President-elect Donald Trump will have to refashion the North American Free Trade Agreement if he wants businesses to halt production in Mexico, CNBC's Jim Cramer said on Tuesday.
Earlier on Tuesday, Trump slammed General Motors in a tweet, claiming the auto giant is making a Cruze model in Mexico and then sending them to U.S. dealers tax free. GM responded, "All Chevrolet Cruze sedans sold in the U.S. are built in GM's assembly plant in Lordstown, Ohio. GM builds the Chevrolet Cruze hatchback for global markets in Mexico, with a small number sold in the U.S."
If Trump wants to prevent U.S. companies from operating in Mexico and other low-cost areas, Cramer said the president-elect would have to remove incentives by renegotiating NAFTA, a three-country accord negotiated by the governments of Canada, Mexico, and the United States.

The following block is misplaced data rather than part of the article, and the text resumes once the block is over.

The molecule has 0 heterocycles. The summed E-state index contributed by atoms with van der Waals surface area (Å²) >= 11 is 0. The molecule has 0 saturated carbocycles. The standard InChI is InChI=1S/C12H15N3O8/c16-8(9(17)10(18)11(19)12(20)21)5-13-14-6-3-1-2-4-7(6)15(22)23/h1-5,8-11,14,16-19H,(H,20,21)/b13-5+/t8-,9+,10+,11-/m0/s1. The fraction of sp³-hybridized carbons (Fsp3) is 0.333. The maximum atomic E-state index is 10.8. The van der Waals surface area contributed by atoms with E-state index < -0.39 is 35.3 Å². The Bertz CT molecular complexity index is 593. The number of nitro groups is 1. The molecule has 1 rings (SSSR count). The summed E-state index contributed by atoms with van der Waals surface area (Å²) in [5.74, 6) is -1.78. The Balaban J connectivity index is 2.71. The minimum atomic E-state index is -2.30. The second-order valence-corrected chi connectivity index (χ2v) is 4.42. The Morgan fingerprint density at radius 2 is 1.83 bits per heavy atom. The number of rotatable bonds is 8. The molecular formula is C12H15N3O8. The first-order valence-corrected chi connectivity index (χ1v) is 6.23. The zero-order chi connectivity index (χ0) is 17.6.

"This is very different from going to a Ford plant — which actually wasn't about to move — and saying, 'Listen, we're going to keep these jobs here.' To bring those jobs back, you have to make it so it is punitive to make anything in Mexico. That means you either have to change the terms of NAFTA or scrap NAFTA." Cramer said on "Squawk on the Street."
Cramer said, however, that the trade agreement is unlikely to change under a Trump administration, considering NAFTA was a bipartisan initiative.
"It's not like Republicans are necessarily now going to turn on NAFTA," He said. "Trump will lose it. He will not be able to change NAFTA overnight."